Ramsey Russell: I asked Jeff the other day on the telephone when I was setting up this appointment, how duck hunters had changed, coming through the ranks for the last 30 years or whatever at Stanfield Outfitters. And because in the 20 years I’ve been doing getducks.com, I have seen a transition and the thought process or what that the objectiveness that people want when they go to somewhere like Argentina. Obviously, the volume is much bigger than here in the United States. But it’s more of a hunting experience, dead ducks are part of a duck hunting experience, but they’re not the only part that lures people to go into some of these destinations that we now offer. In fact, God, I spent all that time down in Argentina this year and yeah, everybody wants to shoot ducks, but enough is enough, it’s just changed. Whereas 20 years ago, the number one question people would ask is how many ducks can I kill? And now that question may not ever come up, there’s a guy sitting in camp for 5 days having the time of his life. Times change, man. And to hear your point about big cordwood piles of dead ducks, I think people are evolving, that doesn’t impress me anymore.
Andy Shaver: And I think COVID changed quite a bit of that, I think we were locked down for so long and people are still locked down, God bless them. Texas is full, so don’t come here if you’re listening. We noticed that our first year where we were out, which we never really locked down out here in the boondocks, but we would get guys from the Fort Worth Metroplex area or Louisiana and they would come out here and you don’t have to wear a mask and you can be within 6ft and you can have dinner with your uncle that you haven’t been able to see in 9 months. And I think COVID kind of made that rubber band snap back in the way that we’re seeing right now. Will it snap back to the big piles and smiles? I don’t know, but I do think that what we’re seeing right now is everybody is just kind of breathing again and just not having to worry about COVID, in my mind.
Ramsey Russell: Jeff, how has Big Honker Podcast its trajectory and becoming the number one, how has it changed your life or the way you think or the way you approach things?
Jeff Stanfield: Well, I’ve been going to hunting shows for 28 years probably and I never thought anybody would ask me for a freaking autograph, I can tell you that much.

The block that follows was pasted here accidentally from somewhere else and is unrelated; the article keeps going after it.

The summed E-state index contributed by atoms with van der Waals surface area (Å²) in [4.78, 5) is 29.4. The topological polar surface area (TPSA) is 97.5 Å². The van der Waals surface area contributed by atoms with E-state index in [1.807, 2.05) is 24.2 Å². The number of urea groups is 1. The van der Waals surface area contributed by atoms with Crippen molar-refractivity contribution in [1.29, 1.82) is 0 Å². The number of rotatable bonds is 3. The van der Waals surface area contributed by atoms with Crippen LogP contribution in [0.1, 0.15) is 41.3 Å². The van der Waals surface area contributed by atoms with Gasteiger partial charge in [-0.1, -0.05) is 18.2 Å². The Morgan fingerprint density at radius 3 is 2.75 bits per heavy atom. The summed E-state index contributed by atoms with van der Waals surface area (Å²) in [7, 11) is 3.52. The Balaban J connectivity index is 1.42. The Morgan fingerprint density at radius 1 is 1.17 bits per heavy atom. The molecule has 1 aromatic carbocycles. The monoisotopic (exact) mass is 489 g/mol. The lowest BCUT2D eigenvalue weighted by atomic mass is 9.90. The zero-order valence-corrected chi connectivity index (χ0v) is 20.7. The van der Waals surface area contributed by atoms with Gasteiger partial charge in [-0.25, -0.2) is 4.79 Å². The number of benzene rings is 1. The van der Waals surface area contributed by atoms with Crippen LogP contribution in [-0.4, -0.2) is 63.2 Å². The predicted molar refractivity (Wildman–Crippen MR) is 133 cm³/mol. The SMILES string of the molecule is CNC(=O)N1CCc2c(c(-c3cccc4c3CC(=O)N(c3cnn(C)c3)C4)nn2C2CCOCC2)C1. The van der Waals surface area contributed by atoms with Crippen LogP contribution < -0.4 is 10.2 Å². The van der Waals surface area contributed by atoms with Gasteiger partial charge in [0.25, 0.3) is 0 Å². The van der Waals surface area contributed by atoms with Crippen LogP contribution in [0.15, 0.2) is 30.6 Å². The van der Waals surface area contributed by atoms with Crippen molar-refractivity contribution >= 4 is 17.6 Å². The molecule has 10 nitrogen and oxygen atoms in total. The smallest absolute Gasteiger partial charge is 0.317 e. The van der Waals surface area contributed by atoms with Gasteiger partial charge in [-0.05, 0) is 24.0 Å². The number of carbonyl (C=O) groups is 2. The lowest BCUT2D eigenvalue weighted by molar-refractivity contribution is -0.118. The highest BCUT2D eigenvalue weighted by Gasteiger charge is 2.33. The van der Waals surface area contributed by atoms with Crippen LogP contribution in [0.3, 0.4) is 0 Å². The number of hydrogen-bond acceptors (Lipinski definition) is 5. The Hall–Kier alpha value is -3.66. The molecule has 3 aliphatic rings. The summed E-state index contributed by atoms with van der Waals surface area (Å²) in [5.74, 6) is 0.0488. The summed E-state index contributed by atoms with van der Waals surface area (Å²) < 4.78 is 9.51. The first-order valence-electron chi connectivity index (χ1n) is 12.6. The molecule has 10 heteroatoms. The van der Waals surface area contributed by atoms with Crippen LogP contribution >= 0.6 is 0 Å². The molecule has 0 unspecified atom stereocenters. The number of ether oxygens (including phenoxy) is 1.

Ramsey Russell: Does it embrace you to do that?
Jeff Stanfield: Yes, it is. But it’s very humbling too. It’s just a whole different world. I mean, I’ve known most of the big players in the waterfowl business for years, my name knew him pretty well, a lot of them, a lot of them are no longer with us, but a lot of guys and it’s a whole different deal. Like Andy said, when you’re sitting there hanging out with Lee Kjos, that’s a different level of what a cool dude. And just sitting in lawn chair, sitting there visiting with you for two days, like your best friends forever. He’s a great guy and they’re a great company bosses and the sponsors we have are just amazing people. We go to Squad Fest at Dive Bomb and Dive Bomb sponsors this and visit with Cody and Asher a bunch, then you go to Pacific and Alex is there and he’s one of your friends and Alex at Gundog and the Dirty Duck guys and just every single person that we deal with on business every day and I’m going to leave somebody out, I know, but we get to hang out with these people and these people are our friends and you text them and you call them and then clientele is different now because you got a lot of guys that are just true waterfowl hunters that we’ve picked up on and then you’ve got guys booking hunts that never waterfowl hunt, but they listen to the podcast because they know somebody that’s a teacher that was on our podcast and they started to listen to it and they go back and they listen to all of them and it’s changed our life, it has, it’s the greatest thing that’s ever happened to Stanfield hunting and Andy, come up with this idea and I didn’t know what a podcast was and it’s changed our life. I mean, and now we’ve got a YouTube series coming out that’s gotten tons of interaction.
Focal Points: Authenticity & Transparency
But if you’re not incredibly honest with your audience, you’re not going to build one, they can sense honesty and I just wanted to lay it all out there for good, bad or indifferent.
Ramsey Russell: I’m going to ask you about that in just a minute. I want to talk about it, it’s on topic. But before we get off a Big Honker podcast, do you ever find it – I don’t like the word celebrity, but let’s just call it celebrity? Do you ever feel it overwhelming, just constantly putting yourself out there? Because I think that the reason social media and podcast being a kind of a social media platform is so successful, like in the interest of Stanfield Outfitting is because I’ve met you one time at a show, I’ve talked to you on the phone, I’ve been your guest. But I feel like I know you because I’ve listened to so many episodes. I feel like beneath the veneer, you take a magazine or a television show and it crafts something that may or may not be reality versus a podcast that I listen to 2 or 3 times a week at two familiar voices and in every conversation you get a different topic. I mean, you’re bearing your soul out there and people, see it and they connect with you at that level because it’s very transparent, I think it is.